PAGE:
Singularly missing from Michael’s international conference is any representative of the Iraqi people themselves. The spread of ISIS should not be seen merely as blowback from a disastrous invasion and occupation of Iraq by western powers eleven years ago: it’s also a fallback opportunity for those powers in some ways. It’s interesting that the Maliki government that has now been removed was unable to guarantee immunity for US troops nor a legally binding oil extraction agreement. Now this regime has been elbowed aside, with the US having suddenly discovered after several years that it was irredeemably sectarian, these issues are right back on the table. Interesting too that the US is willing to work with Kurdish forces who are offering very generous terms for the oil. And let’s not forget the plan articulated by Joe Biden when he was a mere Senator – and always in the background if a unitary Iraq couldn’t deliver what the US wanted – for the three-way Balkanisation of Iraq into discreet Sunni, Shia and Kurdish zones – something that might precipitate a level of violence comparable to that accompanying the 1945 partition of India. But would that really matter to the US as long as its long-term economic and geopolitical interests in the region were secured? I have absolutely no belief that Saudi, Russia or the US can play anything but a negative role in the resolution of Iraq’s problems, and my opinion is amply vindicated by the historical record.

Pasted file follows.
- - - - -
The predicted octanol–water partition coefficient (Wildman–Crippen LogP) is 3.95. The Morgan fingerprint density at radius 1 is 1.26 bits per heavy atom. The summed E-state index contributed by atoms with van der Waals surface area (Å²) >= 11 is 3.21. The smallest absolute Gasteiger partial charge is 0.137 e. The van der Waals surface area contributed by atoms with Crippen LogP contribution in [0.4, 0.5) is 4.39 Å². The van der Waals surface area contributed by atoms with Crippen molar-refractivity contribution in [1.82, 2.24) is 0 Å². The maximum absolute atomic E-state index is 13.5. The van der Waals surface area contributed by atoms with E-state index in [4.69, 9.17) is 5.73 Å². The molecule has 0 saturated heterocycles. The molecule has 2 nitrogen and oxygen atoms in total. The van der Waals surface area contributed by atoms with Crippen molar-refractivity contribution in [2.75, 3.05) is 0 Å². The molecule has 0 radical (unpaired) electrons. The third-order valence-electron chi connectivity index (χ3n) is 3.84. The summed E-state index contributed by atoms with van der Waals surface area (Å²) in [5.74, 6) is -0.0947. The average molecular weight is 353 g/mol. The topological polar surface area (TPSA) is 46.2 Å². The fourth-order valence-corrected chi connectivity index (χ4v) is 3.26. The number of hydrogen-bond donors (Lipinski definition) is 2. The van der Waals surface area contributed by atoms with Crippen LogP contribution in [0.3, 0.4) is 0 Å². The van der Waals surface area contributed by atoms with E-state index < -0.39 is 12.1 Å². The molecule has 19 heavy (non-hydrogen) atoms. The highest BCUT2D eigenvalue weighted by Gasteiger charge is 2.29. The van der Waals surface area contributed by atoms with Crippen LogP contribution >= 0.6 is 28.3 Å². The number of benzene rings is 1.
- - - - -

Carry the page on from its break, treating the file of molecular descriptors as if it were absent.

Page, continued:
Mike Phipps

  2. David Ellis says:

    Asking the semi-colonial, wannabe regional power, tin pot tyrannies of Iran and Saudi Arabia to solve the problems of Iraq is like asking the Zionists to help the Palestinians.

    The momentous, courageous, awesome Arab Spring threatened to bring democracy to the Middle East and even Iran but of course Western imperialism and its erstwhile Russian partners were not having that. They backed the tyrants in Syria and Egypt and the sectarians elsewhere ensuring that the Arab Spring was drowned in blood with over 200,000 Syrians killed without a word being said and of course the Western left, rancid, corrupted, degenerate with the Stalinist hangover backed these forces too. The so-called left should have backed the Arab Spring unconditionally but demonstrating its utter cynicism once again it used `anti-imperialism’ as an excuse to back its enemies and at the same time re-categorise Congress and Parliament as the vanguard of the anti-imperialist movement as opposed to the black heart of finance capital. The Stalinist left have betrayed the Arab world since Stalin himself took over the Soviet Union. The Arab Spring offered the chance of redemption. This was spurned by the neo-Stalinist sects who are heirs to the once powerful Stalinist organisations setting back the cause of socialism in the Middle East for even more years.

  3. swatantra says:

    Walk away. We’ve done enough damage already.
    The iraqis will get over it, in their own way.